Alex Macdonald & Simon Clarke
For the second instalment in our surgical simulation series we’re back at ‘if-Waitrose-did-hospitals’ the Chelsea and Westminster hospital. A word of caution: in the pursuit of high-fidelity simulation this article contains a number of somewhat gratuitous pictures of animal testicles and the like. If that’s really not your cup of tea then there’s a much nicer article on surgical watercolours further down the news page that makes for a far more pleasant and culturally appealing read. However, if you have no visceral objection to seeing a pig’s testicles (or ‘déjeuner’ as they’re more simply known in France) in various stages of dismemberment then please do read on.
As a forum for intense preparation and skill acquisition the ‘boot camp’ has its origins in the Spanish-American war of 1898 but the concept lives on today as a much-loved early stage of Simon Cowell’s ‘X-Factor’ and of course as the BAPS Boot Camp for paediatric surgical trainees.
Designed in 2015 by another Simon (Clarke) based on feedback from both trainees and trainers, accredited by BAPS and funded by Health Education England, the principle is to use so-called simulation enhanced learning to furnish new recruits to the wonderful world of higher surgical training with the basic skills to hit the ground running. Delivered over 2 days in the oligarch’s playground of Chelsea, the course is a mix of ‘wet lab’ animal models, role-play exercises and brief (they’re terribly unfashionable these days) didactic lectures.
In the sim lab – convincingly mocked-up as a radiology fluoroscopy suite – an intussusception scenario is played out covering consent and the process of reduction with the inevitable unexpected complication thrown in for spice. The role of ‘infant with intussusception’ is played ably by a repurposed ‘Baby G’ doll – a creepily life-like silicone doll originally built as a gastroschisis model (and well known in the simulation world as the Coca-Cola to Gastroschisis Gaby’s Pepsi).
Wet lab simulation with animal models covers a variety of basic surgical procedures including every new registrar’s favourite nocturnal pursuit – the scrotal exploration. The model for this is the pig’s testis and cord sourced from Medmeat (the few-questions-asked supplier of choice for meat for medical simulation – email@example.com) which provides – and you can judge for yourself from the pictures – an astonishingly life-like replication of the process of opening a scrotum, delivering a testis, etc.
Continuing the urological theme supra-pubic catheter insertion is paired with the scrotal exploration session. A water balloon in a Tupperware™ box stands in for the bladder and pelvis respectively and a solid ‘slab’ (a delightful description) of pig abdominal wall completes the look. Trainees can then practice the steps of catheter insertion with the various bits of kit from 2 sizes/varieties of percutaneous catheter sets.
For ultrasound-guided central line insertion the model is fashioned from – so far non chlorinated – british chicken breasts, the disturbingly high water content of which facilitates excellent ultrasound views of the vessels buried within. The vessels themselves are water filled balloons of the long thin balloon animal making variety. To provide that satisfying bright red flashback into the needle a few drops of red food colouring (from Waitrose, of course, because you know, Chelsea) are added to the water. This model provides an excellent (and cheap) simulation of both image-guided vessel puncture and the various steps of over-the-wire dilator and sheath exchange.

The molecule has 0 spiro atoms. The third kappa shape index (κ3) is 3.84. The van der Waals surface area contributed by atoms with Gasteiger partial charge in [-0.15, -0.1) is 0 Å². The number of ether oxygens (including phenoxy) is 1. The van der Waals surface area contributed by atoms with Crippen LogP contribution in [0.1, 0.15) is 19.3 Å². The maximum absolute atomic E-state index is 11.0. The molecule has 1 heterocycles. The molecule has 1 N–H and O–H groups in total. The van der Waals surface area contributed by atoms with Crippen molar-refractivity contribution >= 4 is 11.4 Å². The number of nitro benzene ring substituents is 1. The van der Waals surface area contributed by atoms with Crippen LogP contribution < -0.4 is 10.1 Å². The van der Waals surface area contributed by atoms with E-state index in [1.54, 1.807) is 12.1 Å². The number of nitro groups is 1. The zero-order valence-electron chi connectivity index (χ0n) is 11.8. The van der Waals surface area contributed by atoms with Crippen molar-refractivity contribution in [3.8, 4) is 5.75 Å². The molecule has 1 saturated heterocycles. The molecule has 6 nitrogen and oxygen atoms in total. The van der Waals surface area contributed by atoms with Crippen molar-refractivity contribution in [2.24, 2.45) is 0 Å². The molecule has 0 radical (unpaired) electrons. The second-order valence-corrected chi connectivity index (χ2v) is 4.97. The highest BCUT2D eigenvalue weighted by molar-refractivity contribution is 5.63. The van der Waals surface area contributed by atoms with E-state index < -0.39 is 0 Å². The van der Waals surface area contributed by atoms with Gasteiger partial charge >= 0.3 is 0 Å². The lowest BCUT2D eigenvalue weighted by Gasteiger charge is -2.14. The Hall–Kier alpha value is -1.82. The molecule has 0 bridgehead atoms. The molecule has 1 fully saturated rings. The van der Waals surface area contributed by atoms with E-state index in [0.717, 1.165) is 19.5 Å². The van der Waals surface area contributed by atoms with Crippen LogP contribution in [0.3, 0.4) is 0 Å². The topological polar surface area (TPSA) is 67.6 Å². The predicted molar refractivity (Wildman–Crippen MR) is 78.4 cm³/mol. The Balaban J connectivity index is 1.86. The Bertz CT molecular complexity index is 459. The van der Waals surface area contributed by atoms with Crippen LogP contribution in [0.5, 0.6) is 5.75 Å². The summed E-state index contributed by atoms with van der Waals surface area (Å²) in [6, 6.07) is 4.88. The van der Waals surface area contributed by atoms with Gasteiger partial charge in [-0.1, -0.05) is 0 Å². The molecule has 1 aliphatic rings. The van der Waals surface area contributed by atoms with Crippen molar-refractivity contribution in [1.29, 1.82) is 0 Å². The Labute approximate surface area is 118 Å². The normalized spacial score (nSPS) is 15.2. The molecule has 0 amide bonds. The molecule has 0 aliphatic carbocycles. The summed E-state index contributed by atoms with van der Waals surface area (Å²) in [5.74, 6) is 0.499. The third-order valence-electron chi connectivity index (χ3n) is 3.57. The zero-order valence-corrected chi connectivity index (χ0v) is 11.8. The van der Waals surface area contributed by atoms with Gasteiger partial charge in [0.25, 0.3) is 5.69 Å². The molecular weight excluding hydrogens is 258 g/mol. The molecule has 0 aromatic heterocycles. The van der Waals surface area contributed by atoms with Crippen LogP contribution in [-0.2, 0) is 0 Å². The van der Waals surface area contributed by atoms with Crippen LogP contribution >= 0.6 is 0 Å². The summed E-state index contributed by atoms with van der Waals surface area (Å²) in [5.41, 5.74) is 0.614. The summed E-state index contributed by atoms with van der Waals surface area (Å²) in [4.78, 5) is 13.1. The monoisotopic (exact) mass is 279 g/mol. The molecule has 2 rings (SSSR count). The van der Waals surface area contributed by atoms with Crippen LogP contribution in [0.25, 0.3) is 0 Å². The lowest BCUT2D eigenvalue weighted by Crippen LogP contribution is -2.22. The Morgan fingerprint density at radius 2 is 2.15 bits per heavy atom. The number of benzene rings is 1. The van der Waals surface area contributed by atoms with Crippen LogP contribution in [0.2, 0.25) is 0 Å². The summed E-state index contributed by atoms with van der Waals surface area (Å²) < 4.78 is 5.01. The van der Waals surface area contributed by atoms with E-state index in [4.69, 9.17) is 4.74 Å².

We’re then back with more bits from the pig for stoma formation and bowel anastamosis. The tissue is of course a bit limper than the real thing but all the layers are there and it allows for the key steps of the procedure to be readily replicated.
The technique of rectal suction biopsy was ably demonstrated by Helen Cordwell (from Laparosurg, the UK supplier) along with a perhaps life-changing revelation as to what that hole in the bottom of the gun’s handle is for… (you’ll have to ask your ST3s). There’s plenty of kit for everyone to have several goes and the aforementioned ever versatile Baby G once again takes one for the team as the patient model.
Preparation for negotiating the day to day turmoil of life on-call for a newly minted ST3 (taking emergency referrals, prioritisation, managing an emergency theatre list, etc) takes the form of a series of structured role-play exercises with the faculty taking on the roles of the various members of the MDT. Rania Kronfli’s (Glasgow) portrayal of a Consultant Anaesthetist dryly deconstructing emergency theatre referrals whilst nonchalantly chewing on a Galaxy Ripple, is an Oscar-worthy study in character acting of which Meryl Streep would have been proud.
The Bootcamp runs annually at Chelsea and wouldn’t be possible without the diverse faculty of trainees and trainers: Georgina Malakounides (Cambridge); Amanda McCabe (Edinburgh); Rania Kronfli (Glasgow); Helen Carter (Leeds); Costa Healy (Sheffield); Nic Alexander (London); Alex Scarlett (London); Kate Bradshaw (London); Jessica Ng (London); Stavros Loukogeorgakis (Southampton); Alex Macdonald (London) as well as the David Bushby and David Nelmes the resident simulation experts at Chelsea.
- Alex Macdonald is a Specialist Registrar at King’s College Hospital firstname.lastname@example.org
- Simon Clarke is a Consultant Surgeon at the Chelsea and Westminster Hospital and chairs the Education Committee at BAPS
Curated by Mark Davenport